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Re: Resigning during opponents' turn
« Reply #36 on: 06 March 2017, 04:34:28 pm »
Zeruf: You make some good points. Just a minor note: In parts of your post you argue against eliminating the resign button or "forcing yourself to play for another hour". That's a bit beside the topic of this thread, since I definitely did not argue for eliminating it, and only talked about waiting for one more turn (or less).

And similarly, to Twasa: You quoted me a bit out of context there. It looks like I'm saying that whenever you enter into a game you agree to a binding contract to finish it. I was only trying to say that resigning a game is something outside of the actual game, a "house rule", that is up to everybody to agree on. That was a response to Philip. As I said, if a Resign button is present at the outcome, resigning is part of the agreed-upon rules. (I'm sure you don't expect your opponent or yourself to "resign at any time for whatever reason at all, no explanation, forewarning or apology required" when sitting down to play a game IRL for instance. So I don't think you necessarily disagree with what I was saying in that post if you re-read it.)

I REALLY like what you described here, how resign is a 'house rule'. Perhaps it could be a setting, like anything else, so that people who hate resigns (like me, I will keep playing through to the end even if it's impossible for me to win; it never occurred to me that it would be annoying to the winning player!!) could have that setting turned off and won't be matched with players who have it turned on? At this point, I pretty much only play with bots or in games where I know the other player IRL because I'm so irritated by saying to myself "ah, I will play a nice game of Dominion over my lunch break" only to have the other player resign halfway through, and then I'm not able to play a game through to conclusion because I don't have enough time.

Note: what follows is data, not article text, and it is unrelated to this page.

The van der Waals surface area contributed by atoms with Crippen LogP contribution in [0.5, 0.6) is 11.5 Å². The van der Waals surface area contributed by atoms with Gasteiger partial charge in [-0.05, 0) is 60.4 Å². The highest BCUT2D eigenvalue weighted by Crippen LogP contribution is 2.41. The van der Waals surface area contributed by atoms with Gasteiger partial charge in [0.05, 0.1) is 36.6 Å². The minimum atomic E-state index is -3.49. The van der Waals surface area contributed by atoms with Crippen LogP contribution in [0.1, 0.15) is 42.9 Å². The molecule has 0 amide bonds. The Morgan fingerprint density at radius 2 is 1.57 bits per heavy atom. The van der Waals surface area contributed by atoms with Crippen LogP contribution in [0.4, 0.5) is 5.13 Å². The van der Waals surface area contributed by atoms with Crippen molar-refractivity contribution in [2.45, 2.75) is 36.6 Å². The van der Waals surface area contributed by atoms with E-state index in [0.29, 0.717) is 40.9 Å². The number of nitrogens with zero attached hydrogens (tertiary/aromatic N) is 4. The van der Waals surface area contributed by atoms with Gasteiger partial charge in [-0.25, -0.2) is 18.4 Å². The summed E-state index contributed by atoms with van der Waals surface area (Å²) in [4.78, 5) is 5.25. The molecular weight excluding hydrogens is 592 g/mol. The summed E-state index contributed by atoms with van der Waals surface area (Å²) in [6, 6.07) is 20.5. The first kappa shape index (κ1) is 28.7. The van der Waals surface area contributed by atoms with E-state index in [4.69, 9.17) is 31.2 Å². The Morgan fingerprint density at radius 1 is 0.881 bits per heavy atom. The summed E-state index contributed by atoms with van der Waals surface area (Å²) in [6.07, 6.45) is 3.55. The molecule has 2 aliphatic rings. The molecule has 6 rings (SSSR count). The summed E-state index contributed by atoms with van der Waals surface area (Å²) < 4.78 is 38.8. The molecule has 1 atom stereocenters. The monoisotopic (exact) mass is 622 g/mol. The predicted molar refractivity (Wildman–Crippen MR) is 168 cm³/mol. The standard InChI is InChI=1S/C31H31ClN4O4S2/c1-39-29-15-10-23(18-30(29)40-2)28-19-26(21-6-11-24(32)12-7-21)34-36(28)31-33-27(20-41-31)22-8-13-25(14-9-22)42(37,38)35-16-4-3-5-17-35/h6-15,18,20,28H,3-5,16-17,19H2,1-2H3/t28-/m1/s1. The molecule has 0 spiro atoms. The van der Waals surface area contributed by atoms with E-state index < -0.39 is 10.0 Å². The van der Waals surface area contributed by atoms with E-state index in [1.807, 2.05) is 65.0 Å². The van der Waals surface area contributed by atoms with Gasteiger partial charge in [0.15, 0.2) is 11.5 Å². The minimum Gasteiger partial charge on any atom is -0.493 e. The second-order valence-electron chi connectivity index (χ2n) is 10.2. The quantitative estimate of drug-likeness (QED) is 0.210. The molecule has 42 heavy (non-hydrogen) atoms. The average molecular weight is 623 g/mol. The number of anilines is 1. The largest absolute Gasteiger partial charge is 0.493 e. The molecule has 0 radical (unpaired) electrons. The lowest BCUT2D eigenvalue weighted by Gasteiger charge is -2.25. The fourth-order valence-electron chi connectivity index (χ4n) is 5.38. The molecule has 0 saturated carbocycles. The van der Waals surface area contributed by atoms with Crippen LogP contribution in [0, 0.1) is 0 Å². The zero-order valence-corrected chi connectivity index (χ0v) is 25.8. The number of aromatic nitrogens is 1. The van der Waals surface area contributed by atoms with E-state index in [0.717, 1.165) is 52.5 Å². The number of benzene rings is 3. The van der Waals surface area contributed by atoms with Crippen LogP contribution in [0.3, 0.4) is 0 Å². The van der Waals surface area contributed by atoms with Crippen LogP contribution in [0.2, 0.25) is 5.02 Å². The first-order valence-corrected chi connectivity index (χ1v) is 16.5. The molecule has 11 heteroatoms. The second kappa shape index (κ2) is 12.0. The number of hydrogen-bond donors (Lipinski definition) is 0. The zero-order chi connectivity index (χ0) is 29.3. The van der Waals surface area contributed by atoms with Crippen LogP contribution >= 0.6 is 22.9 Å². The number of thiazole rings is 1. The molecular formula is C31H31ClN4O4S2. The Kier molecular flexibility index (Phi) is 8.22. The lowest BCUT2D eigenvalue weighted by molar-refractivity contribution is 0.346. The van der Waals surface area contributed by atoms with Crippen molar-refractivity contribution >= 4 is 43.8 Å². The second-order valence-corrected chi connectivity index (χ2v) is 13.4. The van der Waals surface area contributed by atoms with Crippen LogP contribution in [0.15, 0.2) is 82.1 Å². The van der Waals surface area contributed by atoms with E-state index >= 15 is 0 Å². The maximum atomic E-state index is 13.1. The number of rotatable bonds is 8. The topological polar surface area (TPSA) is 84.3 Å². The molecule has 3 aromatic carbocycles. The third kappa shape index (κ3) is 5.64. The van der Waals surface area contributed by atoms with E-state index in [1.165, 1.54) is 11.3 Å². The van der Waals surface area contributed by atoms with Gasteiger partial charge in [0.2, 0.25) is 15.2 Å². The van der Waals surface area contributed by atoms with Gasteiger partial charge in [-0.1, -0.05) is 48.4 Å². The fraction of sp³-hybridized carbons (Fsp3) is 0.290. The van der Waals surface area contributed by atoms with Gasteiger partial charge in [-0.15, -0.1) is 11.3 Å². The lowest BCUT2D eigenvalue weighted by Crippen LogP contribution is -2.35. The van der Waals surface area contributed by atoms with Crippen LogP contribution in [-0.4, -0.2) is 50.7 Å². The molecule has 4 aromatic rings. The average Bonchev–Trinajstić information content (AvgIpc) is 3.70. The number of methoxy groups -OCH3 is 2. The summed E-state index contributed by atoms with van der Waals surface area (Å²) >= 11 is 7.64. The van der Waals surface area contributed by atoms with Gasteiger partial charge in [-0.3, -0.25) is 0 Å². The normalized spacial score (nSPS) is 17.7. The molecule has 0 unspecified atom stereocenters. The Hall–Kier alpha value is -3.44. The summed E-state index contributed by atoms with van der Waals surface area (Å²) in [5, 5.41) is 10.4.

Offline twasa

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Re: Resigning during opponents' turn
« Reply #37 on: 06 March 2017, 05:57:03 pm »
And similarly, to Twasa: You quoted me a bit out of context there. It looks like I'm saying that whenever you enter into a game you agree to a binding contract to finish it. I was only trying to say that resigning a game is something outside of the actual game, a "house rule", that is up to everybody to agree on.

jeebus, I'm sorry if I quoted you out of context, but it appears to me that we depart from different positions.

I'd argue that the social contract to play any game, always includes the option to withdraw from playing. It need not be part of the game rules or agreed as a variant house rule.

In games like chess, as others have pointed out in other discussions about this topic, it is even considered poor form to not resign when the result of the game is clear in favour of your opponent.